so in turn one COULD eat some junk food once in a while. I'm a shopper and I know what to look for in food, regarding fat, calorie, corn syrup, and other forms of content. I don't need a hand-held computer, scanner, magic wand, broom driving hooker, or anything else. It's interesting, our society. Companies create products, made and sold solely for "ease of use" (whether we want it, or told we want it which in turn compels us to change our mindset TO want it). Then they chide us for being too stupid (particularly when it comes to 'offshoring' jobs to countries that can't seem to do the job as good as we could)... Besides, with peoples' insanely hectic schedules, they're more liable to go to the troughs at MacGarbage or Burger Slop and pork up there. It's faster AND easier than to make a home cooked meal with carefully vetted ingredients.

Sonja Thompson
Sonja Thompson

New "intelligent" trolleys (or shopping carts, for people outside of the United Kingdom) in London warn people when they're selecting too much junk food. What do you think of the new "intelligent" shopping carts?

Big Ole Jack
Big Ole Jack

I've been diagnosed with a fairly large sized kidney stone in my left kidney and have to stick to a strict diet of home cooked and bland foods. Not to say that I used to eat plenty of junk food before, but I guess it takes a serious medical condition for some people to quickly change their eating habits.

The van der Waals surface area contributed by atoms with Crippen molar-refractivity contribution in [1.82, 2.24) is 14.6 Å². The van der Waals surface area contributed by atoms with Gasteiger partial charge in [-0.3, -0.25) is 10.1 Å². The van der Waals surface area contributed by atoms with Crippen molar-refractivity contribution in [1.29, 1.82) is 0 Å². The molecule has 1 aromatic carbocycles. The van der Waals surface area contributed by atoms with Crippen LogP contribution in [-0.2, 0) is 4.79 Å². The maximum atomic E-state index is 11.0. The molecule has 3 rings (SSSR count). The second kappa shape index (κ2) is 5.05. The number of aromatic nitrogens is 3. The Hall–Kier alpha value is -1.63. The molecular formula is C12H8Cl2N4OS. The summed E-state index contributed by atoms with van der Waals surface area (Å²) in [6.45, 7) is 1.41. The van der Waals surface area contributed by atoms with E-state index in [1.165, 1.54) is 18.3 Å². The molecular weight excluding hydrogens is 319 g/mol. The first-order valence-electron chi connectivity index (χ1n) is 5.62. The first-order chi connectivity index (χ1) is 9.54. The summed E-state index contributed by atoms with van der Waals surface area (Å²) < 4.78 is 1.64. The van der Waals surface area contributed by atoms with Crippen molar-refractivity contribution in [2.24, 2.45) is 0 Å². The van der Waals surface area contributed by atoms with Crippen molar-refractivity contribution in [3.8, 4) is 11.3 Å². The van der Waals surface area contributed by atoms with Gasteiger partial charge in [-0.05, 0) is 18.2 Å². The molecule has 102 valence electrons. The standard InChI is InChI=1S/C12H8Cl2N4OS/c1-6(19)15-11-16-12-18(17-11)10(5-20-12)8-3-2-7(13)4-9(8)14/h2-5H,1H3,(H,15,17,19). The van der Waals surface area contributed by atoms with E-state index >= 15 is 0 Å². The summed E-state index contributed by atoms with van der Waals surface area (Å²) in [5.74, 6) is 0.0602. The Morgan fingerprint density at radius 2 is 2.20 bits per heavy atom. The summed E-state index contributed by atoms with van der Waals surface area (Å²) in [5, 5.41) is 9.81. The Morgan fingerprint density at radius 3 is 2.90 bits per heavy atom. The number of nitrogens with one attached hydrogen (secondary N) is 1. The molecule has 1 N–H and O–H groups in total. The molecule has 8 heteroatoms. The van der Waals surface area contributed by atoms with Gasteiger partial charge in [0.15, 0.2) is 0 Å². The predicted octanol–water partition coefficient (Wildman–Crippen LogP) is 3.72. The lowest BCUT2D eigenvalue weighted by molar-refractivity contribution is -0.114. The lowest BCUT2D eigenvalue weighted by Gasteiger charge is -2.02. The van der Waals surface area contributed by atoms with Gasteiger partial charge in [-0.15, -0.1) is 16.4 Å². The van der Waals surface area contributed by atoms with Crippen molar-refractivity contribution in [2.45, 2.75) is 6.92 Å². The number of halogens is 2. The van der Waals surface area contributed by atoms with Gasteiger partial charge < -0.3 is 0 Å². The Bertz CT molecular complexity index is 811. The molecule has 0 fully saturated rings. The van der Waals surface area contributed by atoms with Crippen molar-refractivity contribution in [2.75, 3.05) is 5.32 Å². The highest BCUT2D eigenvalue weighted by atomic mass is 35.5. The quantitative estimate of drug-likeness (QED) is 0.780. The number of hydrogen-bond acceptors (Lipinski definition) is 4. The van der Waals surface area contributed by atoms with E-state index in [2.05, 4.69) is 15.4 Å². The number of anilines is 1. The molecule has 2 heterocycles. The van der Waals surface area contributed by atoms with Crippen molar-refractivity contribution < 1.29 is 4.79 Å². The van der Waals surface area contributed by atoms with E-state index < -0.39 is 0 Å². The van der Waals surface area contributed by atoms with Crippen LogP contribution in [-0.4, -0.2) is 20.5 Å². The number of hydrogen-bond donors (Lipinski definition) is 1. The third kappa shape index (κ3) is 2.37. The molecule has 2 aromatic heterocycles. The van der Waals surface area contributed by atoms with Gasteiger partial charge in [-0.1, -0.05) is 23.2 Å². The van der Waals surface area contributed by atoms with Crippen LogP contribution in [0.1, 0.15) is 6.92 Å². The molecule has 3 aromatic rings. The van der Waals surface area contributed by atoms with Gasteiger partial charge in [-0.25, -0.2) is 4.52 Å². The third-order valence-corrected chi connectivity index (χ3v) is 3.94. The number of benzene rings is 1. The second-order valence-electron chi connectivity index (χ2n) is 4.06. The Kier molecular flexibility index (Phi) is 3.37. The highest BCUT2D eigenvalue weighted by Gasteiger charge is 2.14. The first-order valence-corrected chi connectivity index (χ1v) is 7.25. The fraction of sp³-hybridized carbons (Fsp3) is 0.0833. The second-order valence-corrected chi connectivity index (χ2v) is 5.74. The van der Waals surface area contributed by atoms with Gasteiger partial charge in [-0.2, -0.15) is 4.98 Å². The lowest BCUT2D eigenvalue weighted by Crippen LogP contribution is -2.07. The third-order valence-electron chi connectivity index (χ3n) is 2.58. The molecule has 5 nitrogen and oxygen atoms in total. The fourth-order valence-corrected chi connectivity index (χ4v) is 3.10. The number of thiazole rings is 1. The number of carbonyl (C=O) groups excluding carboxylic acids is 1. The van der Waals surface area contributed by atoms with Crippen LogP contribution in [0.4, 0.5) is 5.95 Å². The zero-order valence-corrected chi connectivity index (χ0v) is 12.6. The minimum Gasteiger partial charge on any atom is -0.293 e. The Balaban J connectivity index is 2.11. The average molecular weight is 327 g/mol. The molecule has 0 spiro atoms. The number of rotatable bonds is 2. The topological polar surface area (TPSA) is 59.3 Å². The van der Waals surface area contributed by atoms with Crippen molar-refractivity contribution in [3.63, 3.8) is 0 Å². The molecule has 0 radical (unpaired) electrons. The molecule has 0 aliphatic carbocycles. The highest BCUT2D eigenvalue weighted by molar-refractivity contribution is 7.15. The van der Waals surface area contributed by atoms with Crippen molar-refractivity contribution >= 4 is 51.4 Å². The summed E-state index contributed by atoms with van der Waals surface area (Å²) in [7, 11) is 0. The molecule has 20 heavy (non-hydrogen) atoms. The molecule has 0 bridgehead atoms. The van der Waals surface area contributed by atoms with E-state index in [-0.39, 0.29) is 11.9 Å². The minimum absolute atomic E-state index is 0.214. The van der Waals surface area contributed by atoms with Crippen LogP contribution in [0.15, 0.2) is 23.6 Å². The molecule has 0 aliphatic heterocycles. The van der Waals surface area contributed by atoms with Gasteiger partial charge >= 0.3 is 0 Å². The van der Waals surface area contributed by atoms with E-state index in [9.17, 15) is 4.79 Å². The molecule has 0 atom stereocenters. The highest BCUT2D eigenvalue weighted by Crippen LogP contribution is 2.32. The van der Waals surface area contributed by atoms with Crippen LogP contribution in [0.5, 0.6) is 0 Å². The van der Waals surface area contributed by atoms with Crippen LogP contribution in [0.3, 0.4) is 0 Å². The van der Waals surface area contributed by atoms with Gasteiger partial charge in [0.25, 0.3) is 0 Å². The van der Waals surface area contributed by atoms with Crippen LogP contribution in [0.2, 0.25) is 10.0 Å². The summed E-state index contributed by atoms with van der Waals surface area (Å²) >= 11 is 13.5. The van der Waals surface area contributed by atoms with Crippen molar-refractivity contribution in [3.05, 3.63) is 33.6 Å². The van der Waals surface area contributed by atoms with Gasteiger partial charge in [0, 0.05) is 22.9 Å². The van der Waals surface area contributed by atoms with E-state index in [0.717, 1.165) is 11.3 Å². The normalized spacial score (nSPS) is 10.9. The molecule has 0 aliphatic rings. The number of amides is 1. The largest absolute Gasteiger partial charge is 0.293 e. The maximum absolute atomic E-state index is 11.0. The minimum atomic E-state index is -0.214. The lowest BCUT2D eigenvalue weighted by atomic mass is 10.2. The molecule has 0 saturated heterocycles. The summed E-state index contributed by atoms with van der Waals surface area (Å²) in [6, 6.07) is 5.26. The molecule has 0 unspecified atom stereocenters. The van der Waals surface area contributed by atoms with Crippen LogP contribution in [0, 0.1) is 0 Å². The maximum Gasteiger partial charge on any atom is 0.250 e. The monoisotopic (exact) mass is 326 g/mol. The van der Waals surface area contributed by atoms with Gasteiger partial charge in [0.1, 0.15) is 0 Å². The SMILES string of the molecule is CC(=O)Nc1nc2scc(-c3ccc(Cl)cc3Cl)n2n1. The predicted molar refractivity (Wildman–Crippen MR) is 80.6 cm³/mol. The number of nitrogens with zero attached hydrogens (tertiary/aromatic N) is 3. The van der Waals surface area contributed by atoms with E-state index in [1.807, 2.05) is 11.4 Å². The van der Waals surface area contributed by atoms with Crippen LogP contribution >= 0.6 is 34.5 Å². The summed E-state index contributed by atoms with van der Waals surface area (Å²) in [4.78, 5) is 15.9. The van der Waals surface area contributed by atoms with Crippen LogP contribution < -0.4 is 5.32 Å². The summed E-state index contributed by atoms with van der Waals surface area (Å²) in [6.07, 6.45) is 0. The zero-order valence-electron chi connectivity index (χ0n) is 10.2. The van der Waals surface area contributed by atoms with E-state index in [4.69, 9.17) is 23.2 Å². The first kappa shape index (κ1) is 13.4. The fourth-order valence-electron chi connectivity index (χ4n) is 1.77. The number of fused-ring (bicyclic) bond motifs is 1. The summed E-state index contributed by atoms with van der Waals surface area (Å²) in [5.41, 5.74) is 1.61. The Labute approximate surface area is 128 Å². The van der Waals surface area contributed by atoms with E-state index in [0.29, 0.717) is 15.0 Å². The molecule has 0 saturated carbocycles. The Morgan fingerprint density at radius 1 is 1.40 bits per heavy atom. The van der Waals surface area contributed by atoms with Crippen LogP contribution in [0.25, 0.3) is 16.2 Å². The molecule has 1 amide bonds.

sfoley
sfoley

I think it is great because our lives are already busy enough without having to do all this tedious calculations ourselves of the nutrition content of every food. It starts to bring something to your consciousness that you previously ignored at the time it is most critical to pay attention--when you are buying the food. I hope they add a calculator to show how much you are spending in total as well!

Sand Tech
Sand Tech

Its great idea for advertisement, imagine how many over weight people that do shop at COSTCO and WALMART, with the trend of weight watch. Might buy more expensive product with the warning of that specific product, giving other a like healthy items. I guess weight loss bills will be using this technology to advertise.

The Scummy One